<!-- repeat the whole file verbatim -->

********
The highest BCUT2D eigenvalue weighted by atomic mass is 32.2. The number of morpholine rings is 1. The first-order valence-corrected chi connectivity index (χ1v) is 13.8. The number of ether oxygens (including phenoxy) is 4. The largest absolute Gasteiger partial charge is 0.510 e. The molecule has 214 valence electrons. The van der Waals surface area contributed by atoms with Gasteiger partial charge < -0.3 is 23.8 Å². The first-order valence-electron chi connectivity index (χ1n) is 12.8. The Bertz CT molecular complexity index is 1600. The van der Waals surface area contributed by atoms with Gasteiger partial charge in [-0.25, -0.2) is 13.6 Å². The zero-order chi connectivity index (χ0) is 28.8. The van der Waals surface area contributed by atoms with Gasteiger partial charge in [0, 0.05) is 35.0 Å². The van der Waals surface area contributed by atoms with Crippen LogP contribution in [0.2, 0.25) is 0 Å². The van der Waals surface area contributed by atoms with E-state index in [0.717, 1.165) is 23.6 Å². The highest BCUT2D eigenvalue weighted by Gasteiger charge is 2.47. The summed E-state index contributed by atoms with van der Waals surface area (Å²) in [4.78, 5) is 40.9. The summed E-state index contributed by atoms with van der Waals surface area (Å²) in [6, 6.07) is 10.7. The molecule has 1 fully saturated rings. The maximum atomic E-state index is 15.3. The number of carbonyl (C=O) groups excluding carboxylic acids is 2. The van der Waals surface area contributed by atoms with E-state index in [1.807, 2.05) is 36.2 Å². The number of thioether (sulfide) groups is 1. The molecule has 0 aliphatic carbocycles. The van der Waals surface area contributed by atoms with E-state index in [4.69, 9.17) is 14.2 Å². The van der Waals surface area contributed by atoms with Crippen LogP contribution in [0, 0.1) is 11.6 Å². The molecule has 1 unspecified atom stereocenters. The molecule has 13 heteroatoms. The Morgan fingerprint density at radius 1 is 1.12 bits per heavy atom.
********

The highest BCUT2D eigenvalue weighted by atomic mass is 32.2. The number of morpholine rings is 1. The first-order valence-corrected chi connectivity index (χ1v) is 13.8. The number of ether oxygens (including phenoxy) is 4. The largest absolute Gasteiger partial charge is 0.510 e. The molecule has 214 valence electrons. The van der Waals surface area contributed by atoms with Gasteiger partial charge < -0.3 is 23.8 Å². The first-order valence-electron chi connectivity index (χ1n) is 12.8. The Bertz CT molecular complexity index is 1600. The van der Waals surface area contributed by atoms with Gasteiger partial charge in [-0.25, -0.2) is 13.6 Å². The zero-order chi connectivity index (χ0) is 28.8. The van der Waals surface area contributed by atoms with Gasteiger partial charge in [0, 0.05) is 35.0 Å². The van der Waals surface area contributed by atoms with Crippen LogP contribution in [0.2, 0.25) is 0 Å². The van der Waals surface area contributed by atoms with E-state index in [0.717, 1.165) is 23.6 Å². The highest BCUT2D eigenvalue weighted by Gasteiger charge is 2.47. The summed E-state index contributed by atoms with van der Waals surface area (Å²) in [4.78, 5) is 40.9. The summed E-state index contributed by atoms with van der Waals surface area (Å²) in [6, 6.07) is 10.7. The molecule has 1 fully saturated rings. The maximum atomic E-state index is 15.3. The number of carbonyl (C=O) groups excluding carboxylic acids is 2. The van der Waals surface area contributed by atoms with E-state index in [1.807, 2.05) is 36.2 Å². The number of thioether (sulfide) groups is 1. The molecule has 0 aliphatic carbocycles. The van der Waals surface area contributed by atoms with E-state index in [4.69, 9.17) is 14.2 Å². The van der Waals surface area contributed by atoms with Crippen LogP contribution in [0, 0.1) is 11.6 Å². The molecule has 1 unspecified atom stereocenters. The molecule has 13 heteroatoms. The Morgan fingerprint density at radius 1 is 1.12 bits per heavy atom.